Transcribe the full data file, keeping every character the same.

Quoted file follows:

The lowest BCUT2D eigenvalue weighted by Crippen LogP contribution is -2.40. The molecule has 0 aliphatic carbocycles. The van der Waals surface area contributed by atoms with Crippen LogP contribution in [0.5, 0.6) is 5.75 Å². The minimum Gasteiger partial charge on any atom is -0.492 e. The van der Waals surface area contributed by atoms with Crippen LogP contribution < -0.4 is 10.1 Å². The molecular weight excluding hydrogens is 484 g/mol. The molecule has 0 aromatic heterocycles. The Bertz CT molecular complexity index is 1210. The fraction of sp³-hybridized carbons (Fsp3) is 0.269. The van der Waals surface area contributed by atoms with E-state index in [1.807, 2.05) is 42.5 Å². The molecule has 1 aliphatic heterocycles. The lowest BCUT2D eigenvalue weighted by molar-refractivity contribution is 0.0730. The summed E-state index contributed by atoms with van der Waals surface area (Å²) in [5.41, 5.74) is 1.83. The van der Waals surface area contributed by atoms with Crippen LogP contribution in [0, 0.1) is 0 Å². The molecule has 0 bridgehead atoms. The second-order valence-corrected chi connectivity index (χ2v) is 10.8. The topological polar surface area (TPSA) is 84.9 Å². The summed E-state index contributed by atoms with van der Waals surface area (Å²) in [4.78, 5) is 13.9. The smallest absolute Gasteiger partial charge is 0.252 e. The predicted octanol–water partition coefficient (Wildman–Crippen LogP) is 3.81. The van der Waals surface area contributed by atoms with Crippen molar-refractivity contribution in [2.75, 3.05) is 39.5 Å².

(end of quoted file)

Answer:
The lowest BCUT2D eigenvalue weighted by Crippen LogP contribution is -2.40. The molecule has 0 aliphatic carbocycles. The van der Waals surface area contributed by atoms with Crippen LogP contribution in [0.5, 0.6) is 5.75 Å². The minimum Gasteiger partial charge on any atom is -0.492 e. The van der Waals surface area contributed by atoms with Crippen LogP contribution < -0.4 is 10.1 Å². The molecular weight excluding hydrogens is 484 g/mol. The molecule has 0 aromatic heterocycles. The Bertz CT molecular complexity index is 1210. The fraction of sp³-hybridized carbons (Fsp3) is 0.269. The van der Waals surface area contributed by atoms with E-state index in [1.807, 2.05) is 42.5 Å². The molecule has 1 aliphatic heterocycles. The lowest BCUT2D eigenvalue weighted by molar-refractivity contribution is 0.0730. The summed E-state index contributed by atoms with van der Waals surface area (Å²) in [5.41, 5.74) is 1.83. The van der Waals surface area contributed by atoms with Crippen LogP contribution in [0, 0.1) is 0 Å². The molecule has 0 bridgehead atoms. The second-order valence-corrected chi connectivity index (χ2v) is 10.8. The topological polar surface area (TPSA) is 84.9 Å². The summed E-state index contributed by atoms with van der Waals surface area (Å²) in [4.78, 5) is 13.9. The smallest absolute Gasteiger partial charge is 0.252 e. The predicted octanol–water partition coefficient (Wildman–Crippen LogP) is 3.81. The van der Waals surface area contributed by atoms with Crippen molar-refractivity contribution in [2.75, 3.05) is 39.5 Å².